Last year the New York lawmaker faced censure.
Ten months ago, Rep. Charles Rangel (D-New York) was at the center of an ethics violation investigation over financial improprieties, and was forced to endure a humiliating censure on the House floor and the loss of the chairmanship of the powerful Ways and Means Committee. But it was a different story Thursday, when colleagues and more than 100 supporters gathered in the committee hearing room to heap praise on the long-term lawmaker for the unveiling of the smiling portrait of him that will permanently hang there.
“Everybody has their good times, everybody has their bad. We all know that,” said New York Sen. Charles Schumer. “But no matter what the times were like, this man, this great, wonderful man who I am so lucky to have as a mentor and friend to me … his spirit is so strong and so good.”
House Speaker John Boehner (R-Ohio) also spoke kindly of Rangel, with whom he often does not agree on issues.
“On behalf of all of us in the House, know that we’re proud of you, proud of your accomplishments,” Boehner said.
Rangel is not the only former Ways and Means chairman whose career has been tainted by controversy. His portrait joins that of Wilbur D. Mills (D-Arkansas), who was discovered with ex-stripper Fanne Fox in a 1974 traffic incident in Washington, D.C., and Dan Rostenkowski (D-Illinois), who pled guilty to mail fraud and spent 15 months in prison.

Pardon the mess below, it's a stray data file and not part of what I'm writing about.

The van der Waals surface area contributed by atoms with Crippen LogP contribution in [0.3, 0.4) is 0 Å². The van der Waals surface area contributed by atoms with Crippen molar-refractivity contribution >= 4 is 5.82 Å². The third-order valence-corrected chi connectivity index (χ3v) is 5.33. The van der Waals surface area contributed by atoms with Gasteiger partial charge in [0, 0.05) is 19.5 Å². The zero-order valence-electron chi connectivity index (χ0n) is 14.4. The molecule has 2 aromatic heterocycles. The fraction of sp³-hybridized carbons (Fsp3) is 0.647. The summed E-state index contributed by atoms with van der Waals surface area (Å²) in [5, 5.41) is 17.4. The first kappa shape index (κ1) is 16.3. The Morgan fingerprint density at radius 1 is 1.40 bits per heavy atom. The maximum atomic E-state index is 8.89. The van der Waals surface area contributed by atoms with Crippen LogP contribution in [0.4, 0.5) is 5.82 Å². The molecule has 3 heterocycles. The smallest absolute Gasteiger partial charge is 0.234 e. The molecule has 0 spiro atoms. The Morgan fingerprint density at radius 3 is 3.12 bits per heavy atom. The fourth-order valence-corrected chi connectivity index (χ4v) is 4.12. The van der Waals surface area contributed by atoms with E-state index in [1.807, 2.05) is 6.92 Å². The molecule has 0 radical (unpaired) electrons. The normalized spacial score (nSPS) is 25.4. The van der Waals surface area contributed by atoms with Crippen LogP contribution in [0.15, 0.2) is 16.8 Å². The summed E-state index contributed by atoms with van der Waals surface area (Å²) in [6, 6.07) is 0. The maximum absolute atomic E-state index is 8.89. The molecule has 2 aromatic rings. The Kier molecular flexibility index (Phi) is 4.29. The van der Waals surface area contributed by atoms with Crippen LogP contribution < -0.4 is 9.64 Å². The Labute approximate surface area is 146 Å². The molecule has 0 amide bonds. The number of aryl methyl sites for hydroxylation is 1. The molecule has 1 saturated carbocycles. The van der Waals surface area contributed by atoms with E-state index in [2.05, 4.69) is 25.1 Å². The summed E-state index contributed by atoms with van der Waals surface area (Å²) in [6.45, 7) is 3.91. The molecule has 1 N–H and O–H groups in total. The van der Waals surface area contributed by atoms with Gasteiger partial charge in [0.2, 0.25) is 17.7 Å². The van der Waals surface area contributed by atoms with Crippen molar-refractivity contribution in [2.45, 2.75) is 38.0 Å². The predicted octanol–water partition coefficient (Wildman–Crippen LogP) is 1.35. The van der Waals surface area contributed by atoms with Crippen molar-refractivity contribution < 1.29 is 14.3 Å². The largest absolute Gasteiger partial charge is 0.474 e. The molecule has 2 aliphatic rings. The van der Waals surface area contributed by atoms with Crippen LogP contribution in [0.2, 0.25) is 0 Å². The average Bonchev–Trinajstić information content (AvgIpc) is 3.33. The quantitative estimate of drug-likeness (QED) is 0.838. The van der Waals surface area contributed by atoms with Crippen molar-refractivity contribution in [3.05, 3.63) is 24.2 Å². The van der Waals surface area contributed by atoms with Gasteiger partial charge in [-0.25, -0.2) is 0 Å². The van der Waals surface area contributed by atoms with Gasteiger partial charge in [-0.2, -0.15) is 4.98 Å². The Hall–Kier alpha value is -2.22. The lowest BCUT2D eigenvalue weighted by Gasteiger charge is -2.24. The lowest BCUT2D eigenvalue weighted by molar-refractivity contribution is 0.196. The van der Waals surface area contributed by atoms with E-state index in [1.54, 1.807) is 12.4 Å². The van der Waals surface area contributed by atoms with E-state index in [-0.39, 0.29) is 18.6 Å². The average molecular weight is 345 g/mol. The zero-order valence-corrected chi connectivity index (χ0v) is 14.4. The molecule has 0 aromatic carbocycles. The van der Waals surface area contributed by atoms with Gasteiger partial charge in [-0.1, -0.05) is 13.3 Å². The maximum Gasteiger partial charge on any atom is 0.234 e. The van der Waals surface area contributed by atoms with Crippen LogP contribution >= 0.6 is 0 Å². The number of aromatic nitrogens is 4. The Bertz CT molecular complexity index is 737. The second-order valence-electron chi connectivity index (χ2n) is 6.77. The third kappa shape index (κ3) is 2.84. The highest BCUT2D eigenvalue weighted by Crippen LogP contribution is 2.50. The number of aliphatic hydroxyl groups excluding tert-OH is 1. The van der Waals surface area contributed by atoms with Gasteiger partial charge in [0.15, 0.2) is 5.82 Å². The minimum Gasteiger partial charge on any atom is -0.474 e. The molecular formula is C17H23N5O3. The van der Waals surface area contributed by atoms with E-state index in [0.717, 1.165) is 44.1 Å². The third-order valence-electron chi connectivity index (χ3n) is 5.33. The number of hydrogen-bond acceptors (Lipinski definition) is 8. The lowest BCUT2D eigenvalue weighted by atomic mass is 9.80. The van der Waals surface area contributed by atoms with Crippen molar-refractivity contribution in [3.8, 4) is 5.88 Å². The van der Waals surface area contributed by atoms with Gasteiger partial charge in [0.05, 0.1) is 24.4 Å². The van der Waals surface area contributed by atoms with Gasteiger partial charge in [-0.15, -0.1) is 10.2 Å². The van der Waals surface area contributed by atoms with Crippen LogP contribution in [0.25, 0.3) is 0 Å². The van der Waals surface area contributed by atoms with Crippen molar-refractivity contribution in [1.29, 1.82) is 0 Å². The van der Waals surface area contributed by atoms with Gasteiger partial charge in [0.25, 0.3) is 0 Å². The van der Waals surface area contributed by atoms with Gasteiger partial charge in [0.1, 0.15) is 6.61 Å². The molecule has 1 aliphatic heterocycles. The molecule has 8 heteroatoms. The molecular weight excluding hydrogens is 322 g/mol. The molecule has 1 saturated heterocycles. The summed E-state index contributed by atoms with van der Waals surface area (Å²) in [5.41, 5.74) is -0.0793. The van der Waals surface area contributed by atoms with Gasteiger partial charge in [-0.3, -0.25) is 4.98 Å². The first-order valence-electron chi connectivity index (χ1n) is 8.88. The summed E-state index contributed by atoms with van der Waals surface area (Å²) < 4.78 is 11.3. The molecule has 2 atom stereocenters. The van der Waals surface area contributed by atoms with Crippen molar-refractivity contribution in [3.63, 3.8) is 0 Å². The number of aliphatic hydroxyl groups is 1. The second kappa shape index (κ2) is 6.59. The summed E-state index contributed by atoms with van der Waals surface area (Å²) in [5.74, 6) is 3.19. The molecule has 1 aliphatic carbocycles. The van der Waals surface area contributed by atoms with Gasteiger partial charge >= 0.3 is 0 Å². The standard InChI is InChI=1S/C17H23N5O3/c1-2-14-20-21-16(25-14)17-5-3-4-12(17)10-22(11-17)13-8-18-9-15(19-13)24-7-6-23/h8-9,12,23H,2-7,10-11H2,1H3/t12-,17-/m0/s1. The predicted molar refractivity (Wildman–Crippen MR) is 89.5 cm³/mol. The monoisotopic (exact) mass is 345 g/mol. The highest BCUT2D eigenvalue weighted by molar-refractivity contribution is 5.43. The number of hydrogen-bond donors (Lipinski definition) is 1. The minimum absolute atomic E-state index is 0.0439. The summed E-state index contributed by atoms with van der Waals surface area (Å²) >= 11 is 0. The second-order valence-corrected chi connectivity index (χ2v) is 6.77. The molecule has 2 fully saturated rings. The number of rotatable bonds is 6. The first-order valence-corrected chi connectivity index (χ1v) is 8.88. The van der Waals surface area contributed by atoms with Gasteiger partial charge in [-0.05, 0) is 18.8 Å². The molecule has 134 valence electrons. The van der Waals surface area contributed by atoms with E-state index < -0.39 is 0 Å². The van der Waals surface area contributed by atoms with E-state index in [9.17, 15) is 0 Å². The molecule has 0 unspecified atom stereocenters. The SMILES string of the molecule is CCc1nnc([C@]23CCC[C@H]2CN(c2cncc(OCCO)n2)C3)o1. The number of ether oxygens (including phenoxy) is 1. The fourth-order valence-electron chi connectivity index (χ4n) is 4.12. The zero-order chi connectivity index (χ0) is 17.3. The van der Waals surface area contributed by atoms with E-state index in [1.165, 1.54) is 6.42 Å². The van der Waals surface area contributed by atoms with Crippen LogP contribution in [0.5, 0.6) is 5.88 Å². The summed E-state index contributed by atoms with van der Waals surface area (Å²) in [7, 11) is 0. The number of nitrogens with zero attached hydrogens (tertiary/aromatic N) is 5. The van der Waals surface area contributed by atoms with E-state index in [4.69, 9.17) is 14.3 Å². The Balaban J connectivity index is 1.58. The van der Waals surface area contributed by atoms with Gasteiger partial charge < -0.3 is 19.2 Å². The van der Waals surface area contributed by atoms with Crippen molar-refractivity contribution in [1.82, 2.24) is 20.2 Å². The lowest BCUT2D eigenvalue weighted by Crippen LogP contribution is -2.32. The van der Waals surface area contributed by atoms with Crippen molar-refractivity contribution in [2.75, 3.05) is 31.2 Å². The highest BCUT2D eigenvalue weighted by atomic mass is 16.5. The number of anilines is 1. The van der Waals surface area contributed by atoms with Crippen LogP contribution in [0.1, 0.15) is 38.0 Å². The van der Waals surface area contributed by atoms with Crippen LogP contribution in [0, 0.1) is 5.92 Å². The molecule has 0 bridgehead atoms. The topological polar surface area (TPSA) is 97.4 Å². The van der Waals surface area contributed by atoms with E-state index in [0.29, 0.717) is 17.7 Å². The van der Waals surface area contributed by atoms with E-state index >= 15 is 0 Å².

Rangel, who has said that his violations were really just carelessness, has handled the unfortunate asterisk on his career with grace. He also is still widely loved by colleagues on both sides of the aisle and continues to make a significant contribution to the committee’s work even though he’s not allowed to vote.
"My life is the story that anyone can make it, from high school dropout to having been chair of this great committee,'' the beaming 81-year-old said Thursday.
(Photo: J. Scott Applewhite/AP)